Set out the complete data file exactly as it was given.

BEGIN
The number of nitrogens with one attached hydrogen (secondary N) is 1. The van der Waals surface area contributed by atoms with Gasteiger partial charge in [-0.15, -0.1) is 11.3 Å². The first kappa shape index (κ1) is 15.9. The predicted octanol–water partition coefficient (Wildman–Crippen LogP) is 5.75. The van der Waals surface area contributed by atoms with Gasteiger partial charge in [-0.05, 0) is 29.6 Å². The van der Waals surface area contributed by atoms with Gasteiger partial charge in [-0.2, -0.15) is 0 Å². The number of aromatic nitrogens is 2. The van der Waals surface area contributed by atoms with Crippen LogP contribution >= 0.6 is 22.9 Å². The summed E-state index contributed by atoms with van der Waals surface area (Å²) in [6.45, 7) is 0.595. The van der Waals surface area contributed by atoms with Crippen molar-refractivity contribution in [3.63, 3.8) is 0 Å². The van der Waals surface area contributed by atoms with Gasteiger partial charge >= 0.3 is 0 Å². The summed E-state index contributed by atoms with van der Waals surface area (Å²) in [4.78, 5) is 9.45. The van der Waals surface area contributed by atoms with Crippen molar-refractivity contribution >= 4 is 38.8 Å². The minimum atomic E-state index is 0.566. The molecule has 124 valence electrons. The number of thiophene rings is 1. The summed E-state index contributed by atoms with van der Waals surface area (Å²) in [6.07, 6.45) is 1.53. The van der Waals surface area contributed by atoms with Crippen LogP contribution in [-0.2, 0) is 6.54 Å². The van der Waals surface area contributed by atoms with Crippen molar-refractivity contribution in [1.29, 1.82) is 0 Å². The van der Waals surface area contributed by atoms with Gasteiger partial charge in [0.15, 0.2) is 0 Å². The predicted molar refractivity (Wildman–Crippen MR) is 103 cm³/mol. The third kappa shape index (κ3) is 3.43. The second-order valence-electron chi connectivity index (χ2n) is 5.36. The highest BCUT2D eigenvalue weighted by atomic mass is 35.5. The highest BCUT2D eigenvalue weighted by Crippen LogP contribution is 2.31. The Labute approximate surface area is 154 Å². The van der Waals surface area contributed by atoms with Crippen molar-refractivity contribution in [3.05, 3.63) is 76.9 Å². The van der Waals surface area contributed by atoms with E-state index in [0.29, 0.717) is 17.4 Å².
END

The number of nitrogens with one attached hydrogen (secondary N) is 1. The van der Waals surface area contributed by atoms with Gasteiger partial charge in [-0.15, -0.1) is 11.3 Å². The first kappa shape index (κ1) is 15.9. The predicted octanol–water partition coefficient (Wildman–Crippen LogP) is 5.75. The van der Waals surface area contributed by atoms with Gasteiger partial charge in [-0.05, 0) is 29.6 Å². The van der Waals surface area contributed by atoms with Gasteiger partial charge in [-0.2, -0.15) is 0 Å². The number of aromatic nitrogens is 2. The van der Waals surface area contributed by atoms with Crippen LogP contribution >= 0.6 is 22.9 Å². The summed E-state index contributed by atoms with van der Waals surface area (Å²) in [6.45, 7) is 0.595. The van der Waals surface area contributed by atoms with Crippen molar-refractivity contribution in [3.63, 3.8) is 0 Å². The van der Waals surface area contributed by atoms with Gasteiger partial charge >= 0.3 is 0 Å². The summed E-state index contributed by atoms with van der Waals surface area (Å²) in [4.78, 5) is 9.45. The van der Waals surface area contributed by atoms with Crippen molar-refractivity contribution >= 4 is 38.8 Å². The minimum atomic E-state index is 0.566. The molecule has 124 valence electrons. The number of thiophene rings is 1. The summed E-state index contributed by atoms with van der Waals surface area (Å²) in [6.07, 6.45) is 1.53. The van der Waals surface area contributed by atoms with Crippen LogP contribution in [-0.2, 0) is 6.54 Å². The van der Waals surface area contributed by atoms with Crippen molar-refractivity contribution in [1.29, 1.82) is 0 Å². The van der Waals surface area contributed by atoms with Gasteiger partial charge in [0.15, 0.2) is 0 Å². The predicted molar refractivity (Wildman–Crippen MR) is 103 cm³/mol. The third kappa shape index (κ3) is 3.43. The second-order valence-electron chi connectivity index (χ2n) is 5.36. The highest BCUT2D eigenvalue weighted by atomic mass is 35.5. The highest BCUT2D eigenvalue weighted by Crippen LogP contribution is 2.31. The Labute approximate surface area is 154 Å². The van der Waals surface area contributed by atoms with Crippen molar-refractivity contribution in [3.05, 3.63) is 76.9 Å². The van der Waals surface area contributed by atoms with E-state index in [0.29, 0.717) is 17.4 Å².